Cheap-ass Wine: 2003 Three Thieves Syrah

Sometimes you just don't have the money: rent's due, you had to gas the Hummer, or the heroin addiction is acting up again. Whatever the reason, you find yourself forced to cut back on the wine budget and navigate the world of value-priced wines.

It can be a tricky business. The wines I normally review on this site hover in the ten to fifteen dollar range. They're mostly good, with some exceptions being some California and Australian wines I bought from the local supermarket. The wine's I've picked up from my local wine merchant, Dorn's, are solid wines, well-balanced given the wine's intent (a drinking wine as opposed to a food wine). Recently, however, I noticed a big run on dirt-cheap wines. I don't know whether even to classify them as value-priced--$2.99 for 750ml goes beyond value-priced, I would argue, and right on into the realm of cheap-ass wine.

But why not cheap-ass wine? We're facing tough economic times. I've an adventurous food spirit. And if I can find something drinkable for less than five dollars a bottle? Well, I can halve the wine budget at your next party.

First up, a 2003 Three Thieves Syrah, bottled in a screw-capped, one-liter jug by Rebel Wine Co. and sold for $5.99. If you want to skip the tasting notes, I'll leave you with this small adage: be wary of wines packaged like moonshine or maple syrup.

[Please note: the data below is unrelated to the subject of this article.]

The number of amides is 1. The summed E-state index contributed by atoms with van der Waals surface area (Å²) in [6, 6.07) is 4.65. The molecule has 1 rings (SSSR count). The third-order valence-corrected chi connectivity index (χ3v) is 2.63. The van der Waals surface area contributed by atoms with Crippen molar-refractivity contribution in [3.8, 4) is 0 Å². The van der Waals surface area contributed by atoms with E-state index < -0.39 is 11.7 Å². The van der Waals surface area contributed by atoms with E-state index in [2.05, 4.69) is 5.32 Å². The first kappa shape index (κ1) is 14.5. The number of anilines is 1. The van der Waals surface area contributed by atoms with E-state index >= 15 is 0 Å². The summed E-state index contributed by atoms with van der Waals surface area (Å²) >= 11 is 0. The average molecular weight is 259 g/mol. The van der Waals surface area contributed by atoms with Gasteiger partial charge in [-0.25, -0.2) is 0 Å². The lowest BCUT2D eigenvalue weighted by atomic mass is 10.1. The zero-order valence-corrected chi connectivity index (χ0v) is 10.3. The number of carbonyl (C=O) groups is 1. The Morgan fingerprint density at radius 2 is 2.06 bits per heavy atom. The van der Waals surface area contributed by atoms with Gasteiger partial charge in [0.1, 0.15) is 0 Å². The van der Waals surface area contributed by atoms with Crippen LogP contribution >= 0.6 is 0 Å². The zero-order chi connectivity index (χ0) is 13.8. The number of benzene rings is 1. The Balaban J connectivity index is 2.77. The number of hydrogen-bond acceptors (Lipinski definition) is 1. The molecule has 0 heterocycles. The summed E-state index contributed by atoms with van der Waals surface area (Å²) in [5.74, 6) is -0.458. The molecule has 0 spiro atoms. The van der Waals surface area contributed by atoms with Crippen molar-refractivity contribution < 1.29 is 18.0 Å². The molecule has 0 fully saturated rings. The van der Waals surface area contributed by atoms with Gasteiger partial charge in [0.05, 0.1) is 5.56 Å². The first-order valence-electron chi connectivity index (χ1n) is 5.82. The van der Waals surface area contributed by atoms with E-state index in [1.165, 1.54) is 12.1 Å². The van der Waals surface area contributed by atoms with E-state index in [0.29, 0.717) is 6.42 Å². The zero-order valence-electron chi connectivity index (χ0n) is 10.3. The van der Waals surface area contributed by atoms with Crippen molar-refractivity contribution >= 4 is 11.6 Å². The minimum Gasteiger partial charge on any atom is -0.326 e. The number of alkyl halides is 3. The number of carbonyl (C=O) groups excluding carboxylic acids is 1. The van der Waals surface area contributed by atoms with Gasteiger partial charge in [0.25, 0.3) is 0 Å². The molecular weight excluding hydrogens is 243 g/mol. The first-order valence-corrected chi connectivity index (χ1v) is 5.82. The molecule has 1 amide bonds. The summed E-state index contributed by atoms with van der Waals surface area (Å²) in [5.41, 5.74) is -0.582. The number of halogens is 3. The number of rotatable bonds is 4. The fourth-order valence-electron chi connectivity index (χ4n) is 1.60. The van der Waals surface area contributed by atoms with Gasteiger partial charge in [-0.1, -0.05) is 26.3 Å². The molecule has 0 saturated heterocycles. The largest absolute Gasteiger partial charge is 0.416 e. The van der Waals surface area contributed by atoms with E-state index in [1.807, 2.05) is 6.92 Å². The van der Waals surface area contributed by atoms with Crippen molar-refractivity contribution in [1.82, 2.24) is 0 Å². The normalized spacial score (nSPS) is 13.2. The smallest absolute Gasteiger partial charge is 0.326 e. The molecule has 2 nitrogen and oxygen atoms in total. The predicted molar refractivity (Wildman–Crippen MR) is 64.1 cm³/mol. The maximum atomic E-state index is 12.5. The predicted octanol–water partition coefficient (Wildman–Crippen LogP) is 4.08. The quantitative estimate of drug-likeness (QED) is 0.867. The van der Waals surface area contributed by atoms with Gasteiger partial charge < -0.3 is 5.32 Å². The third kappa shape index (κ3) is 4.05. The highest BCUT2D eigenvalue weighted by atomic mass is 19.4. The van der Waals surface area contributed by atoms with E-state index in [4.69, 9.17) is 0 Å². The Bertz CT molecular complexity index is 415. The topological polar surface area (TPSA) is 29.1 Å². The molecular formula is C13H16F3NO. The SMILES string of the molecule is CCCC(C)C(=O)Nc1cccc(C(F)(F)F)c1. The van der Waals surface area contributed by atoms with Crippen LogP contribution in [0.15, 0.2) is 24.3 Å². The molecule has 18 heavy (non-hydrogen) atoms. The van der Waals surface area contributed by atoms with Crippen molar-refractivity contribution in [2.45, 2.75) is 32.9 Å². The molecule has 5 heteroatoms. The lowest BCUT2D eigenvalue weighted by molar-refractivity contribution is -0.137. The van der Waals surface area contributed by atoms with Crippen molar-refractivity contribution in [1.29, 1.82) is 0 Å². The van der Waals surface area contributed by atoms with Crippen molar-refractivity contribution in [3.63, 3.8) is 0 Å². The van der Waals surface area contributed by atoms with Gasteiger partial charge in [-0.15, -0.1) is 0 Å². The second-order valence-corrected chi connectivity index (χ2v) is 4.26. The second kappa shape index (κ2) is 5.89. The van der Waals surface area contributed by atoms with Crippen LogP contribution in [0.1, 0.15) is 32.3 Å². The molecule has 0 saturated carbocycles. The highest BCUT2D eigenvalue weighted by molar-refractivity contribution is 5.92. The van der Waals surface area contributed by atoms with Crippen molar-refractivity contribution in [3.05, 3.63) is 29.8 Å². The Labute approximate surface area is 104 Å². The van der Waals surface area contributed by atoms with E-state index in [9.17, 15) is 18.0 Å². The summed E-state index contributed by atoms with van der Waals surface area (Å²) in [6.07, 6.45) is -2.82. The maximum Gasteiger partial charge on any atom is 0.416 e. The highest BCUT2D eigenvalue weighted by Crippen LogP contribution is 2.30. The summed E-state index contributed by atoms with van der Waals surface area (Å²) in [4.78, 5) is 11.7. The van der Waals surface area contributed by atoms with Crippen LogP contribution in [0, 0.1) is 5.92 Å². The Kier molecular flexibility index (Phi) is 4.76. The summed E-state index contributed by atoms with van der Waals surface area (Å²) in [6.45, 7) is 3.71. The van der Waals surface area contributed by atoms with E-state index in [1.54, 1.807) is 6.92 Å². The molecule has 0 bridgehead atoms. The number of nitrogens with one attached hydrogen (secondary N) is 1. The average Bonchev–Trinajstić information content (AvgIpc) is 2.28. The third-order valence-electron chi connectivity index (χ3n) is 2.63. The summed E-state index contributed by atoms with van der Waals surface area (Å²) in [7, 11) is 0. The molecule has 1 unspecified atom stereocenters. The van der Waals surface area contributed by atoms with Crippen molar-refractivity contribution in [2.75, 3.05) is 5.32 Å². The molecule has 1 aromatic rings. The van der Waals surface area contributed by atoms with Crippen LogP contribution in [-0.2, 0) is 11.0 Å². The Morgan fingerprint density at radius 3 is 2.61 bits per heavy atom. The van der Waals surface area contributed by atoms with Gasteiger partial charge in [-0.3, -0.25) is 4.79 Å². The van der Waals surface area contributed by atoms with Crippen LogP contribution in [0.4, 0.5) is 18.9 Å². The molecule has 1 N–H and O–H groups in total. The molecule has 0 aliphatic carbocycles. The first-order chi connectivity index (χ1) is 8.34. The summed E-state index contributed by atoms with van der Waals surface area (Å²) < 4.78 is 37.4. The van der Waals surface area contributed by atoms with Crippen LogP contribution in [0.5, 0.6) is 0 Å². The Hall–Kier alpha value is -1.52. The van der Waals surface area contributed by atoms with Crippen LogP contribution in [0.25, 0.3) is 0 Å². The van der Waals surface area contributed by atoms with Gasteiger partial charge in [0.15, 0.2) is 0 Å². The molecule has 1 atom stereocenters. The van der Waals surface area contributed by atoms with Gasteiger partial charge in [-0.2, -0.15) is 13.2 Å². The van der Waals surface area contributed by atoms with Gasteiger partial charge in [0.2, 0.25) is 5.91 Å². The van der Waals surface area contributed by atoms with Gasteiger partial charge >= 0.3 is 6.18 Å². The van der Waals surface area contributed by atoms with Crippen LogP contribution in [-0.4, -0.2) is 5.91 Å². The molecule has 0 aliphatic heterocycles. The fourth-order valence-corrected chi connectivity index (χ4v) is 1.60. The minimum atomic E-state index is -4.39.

2003 Three Thieves Syrah

Color: Dull, deep red fading to brick at the edges. A slight browning that suggested oxidation and age.
Nose: Slight smokiness coupled with dark fruits and deep berry aromas. Plum, strawberry
Palate: surprisingly silky mouth feel, with roasted caramel sweetness (could be antifreeze), and a hint of roasted root vegetables
Finish: Not too bad, after a couple sips. The initial alcohol heat dissipates rather quickly leaving the mouth mostly clean with a lingering sweetness.

This isn't horrible wine. It's not great, but it's not too bad, either. And after half a glass, it drank just fine paired with seared scallops and sauteed asparagus tips over ziti with olives and capers. It's a fine food wine and really could be served at a party where you've decided to play grown-up. Just not one with actual grownups, because they aren't that much fun anyway.

1 comment:

Meadows Ling said...

Greg, great post. You have a great way of describing things. I know nothing about wine, and I could understand what you are talking about. Please keep it up with these cheap wine posts. Maybe I could learn a few things and impress my friend that's a chef and self-proclaimed, wine buff.